Iraq protests have barely affected oil production

Iraq has been rocked by two months of anti-government protests that brought down Prime Minister Adel Abdul-Mahdi but its lucrative oil industry has been curiously insulated from the turmoil.
Sunday 08/12/2019
Oil as usual. Iraqi Oil Minister Thamer Ghadhban speaks at a news conference in Baghdad, Iraq. 	                                                      (Reuters)
Oil as usual. Iraqi Oil Minister Thamer Ghadhban speaks at a news conference in Baghdad, Iraq. (Reuters)

BAGHDAD - Iraq has been rocked by two months of anti-government protests that brought down Prime Minister Adel Abdul-Mahdi but its lucrative oil industry has been curiously insulated from the turmoil.

Have protests hurt Iraq’s oil?

In a word, barely.

“All our stations, branches, reserves and transport lines, they’re all working,” Iraqi Oil Minister Thamer al-Ghadban said December 1, hours before parliament agreed on the full cabinet’s resignation.

Since October, sit-ins demanding regime change have intermittently blocked roads in southern Iraq, including near the oil fields of Nasiriya, Garraf and Subba. They have shut access to the Khor al-Zubair port, keeping employees from getting to work in the morning.

However, both the fields and ports had overnight workers who extended their shifts so there was little effect on processing, employees and port officials said.

The closures halted the 30,000 barrels per day (bpd) of heavy crude trucked in from the northern Qayyarah field and exported from Khor al-Zubair, field and port workers said, but the rare barrels transported by road make up a negligible share of the approximately 3.6 million barrels that Iraq ships out daily.

There was little change to the amount of exports, Oil Ministry figures indicated. Iraq reported 3.4 million bpd exported in October and 3.5 million in November.

“It’s dicey but it’s still pretty much under control,” said Ruba Husari of the Iraq Oil Forum.

The three main components of Iraq’s oil industry are huge producing fields, major refineries and the offshore export hubs offshore in Iraqi waters.

“The degree of vulnerability of those (components) to outside interruption is low,” Husari said.

It’s partly by design: the oil fields are self-sustaining islands of production and the vast majority of crude is then transported to export hubs by pipeline, not truck.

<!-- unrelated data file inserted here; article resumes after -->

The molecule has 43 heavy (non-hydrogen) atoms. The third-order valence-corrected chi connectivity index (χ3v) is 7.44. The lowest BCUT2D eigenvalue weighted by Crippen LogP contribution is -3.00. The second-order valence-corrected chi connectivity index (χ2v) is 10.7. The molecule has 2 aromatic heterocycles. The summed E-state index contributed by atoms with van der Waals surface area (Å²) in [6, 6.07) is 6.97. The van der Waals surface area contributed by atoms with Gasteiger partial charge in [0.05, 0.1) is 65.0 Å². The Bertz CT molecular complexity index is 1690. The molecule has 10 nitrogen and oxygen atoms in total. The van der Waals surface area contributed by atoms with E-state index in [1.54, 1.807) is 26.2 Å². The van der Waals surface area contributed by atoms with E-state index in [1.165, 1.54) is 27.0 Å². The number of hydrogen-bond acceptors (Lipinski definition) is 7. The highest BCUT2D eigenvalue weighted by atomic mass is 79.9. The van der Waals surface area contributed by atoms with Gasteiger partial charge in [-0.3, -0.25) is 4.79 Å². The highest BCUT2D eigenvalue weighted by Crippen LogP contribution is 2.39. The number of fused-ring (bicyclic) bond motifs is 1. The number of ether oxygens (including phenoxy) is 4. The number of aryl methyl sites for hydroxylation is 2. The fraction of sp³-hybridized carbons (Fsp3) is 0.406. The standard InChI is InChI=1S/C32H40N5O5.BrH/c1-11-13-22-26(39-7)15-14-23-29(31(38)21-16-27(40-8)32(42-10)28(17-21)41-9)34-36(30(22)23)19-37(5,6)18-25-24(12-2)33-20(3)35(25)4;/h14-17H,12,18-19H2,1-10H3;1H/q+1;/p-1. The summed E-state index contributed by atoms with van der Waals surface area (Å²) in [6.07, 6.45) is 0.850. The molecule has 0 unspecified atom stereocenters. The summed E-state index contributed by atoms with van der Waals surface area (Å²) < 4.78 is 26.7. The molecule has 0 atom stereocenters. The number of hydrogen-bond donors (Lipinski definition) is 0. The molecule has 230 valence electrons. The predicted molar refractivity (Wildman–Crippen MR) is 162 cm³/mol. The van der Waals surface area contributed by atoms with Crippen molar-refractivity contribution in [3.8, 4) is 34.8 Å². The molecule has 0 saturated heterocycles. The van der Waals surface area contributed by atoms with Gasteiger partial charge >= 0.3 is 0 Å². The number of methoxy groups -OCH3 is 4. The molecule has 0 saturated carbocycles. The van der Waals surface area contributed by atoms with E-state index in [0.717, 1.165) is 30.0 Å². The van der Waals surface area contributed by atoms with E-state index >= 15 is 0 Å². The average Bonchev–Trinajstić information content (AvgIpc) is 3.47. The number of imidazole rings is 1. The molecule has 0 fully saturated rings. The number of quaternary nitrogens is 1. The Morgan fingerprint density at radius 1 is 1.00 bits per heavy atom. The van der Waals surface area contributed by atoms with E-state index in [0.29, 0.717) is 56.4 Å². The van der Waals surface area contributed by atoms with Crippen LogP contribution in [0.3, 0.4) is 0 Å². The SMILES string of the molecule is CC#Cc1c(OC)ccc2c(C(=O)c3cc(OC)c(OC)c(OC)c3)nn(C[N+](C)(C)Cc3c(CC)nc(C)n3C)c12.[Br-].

“So it cannot be impacted directly by protests taking place on land,” said Noam Raydan, an analyst at ClipperData, which monitors oil tankers.

Refineries are mostly in northern and western areas unaffected by protests.

It’s also because of the response by the Oil Ministry, which prepared reserves of fuel products for domestic consumption, and security forces, which regularly broke up sit-ins outside fields and ports.

While teachers, doctors and engineers employed by the state went on strike at various points over the past two months, oil workers did not join in.

“The staff in the oil sector are the best paid among all ministries in Iraq,” said Husari.

They have little incentive to put their jobs on the line, particularly because competition for those positions or others at state-owned oil companies is fierce.

The closures outside Khor al-Zubair lasted two or three days at a time but they could become “problematic” if extended, said Husari. Iraq has few storage facilities and a build-up of unexported heavy crude or excess fuel oil that cannot reach the port would force a halt in processing.

Since Khor al-Zubair is also used to import gasoline, a refined product Iraq does not produce, long-term disruptions there could lead to shortages at petrol stations or price changes.

Another escalation would be a sit-in inside a key oil field such as Rumaila or West Qurna, or prolonged street closures outside of them.

“If they do that at one major field to the point of forcing a shut-down, then it would hurt tremendously but that’s a long shot,” said Husari, adding that there had been no precedent in Iraq’s recent history of protesters targeting major oil infrastructure.

Iraq relies on its oil exports to fund more than 90% of its state budget, so a halt would cut off the government’s financial resources. It would likely trigger a major downturn in the national economy, which has remained relatively stable.

A serious disruption to exports would affect the global oil market, to which Iraq is a major contributor.

“A big drop — if sustained — would have a significant impact on prices,” Raydan said.

Iraq had pledged to drop its crude output to fall in line with an OPEC-wide trim of 1.2 million bpd designed to revive prices.

“The prevailing wisdom today is on continuing the 1.2 million bpd cut for the coming year — a decision to which Iraq is committed — with an additional cut, perhaps 400,000 bpd,” Ghadban said ahead of an OPEC meeting.

Agence France-Presse
 

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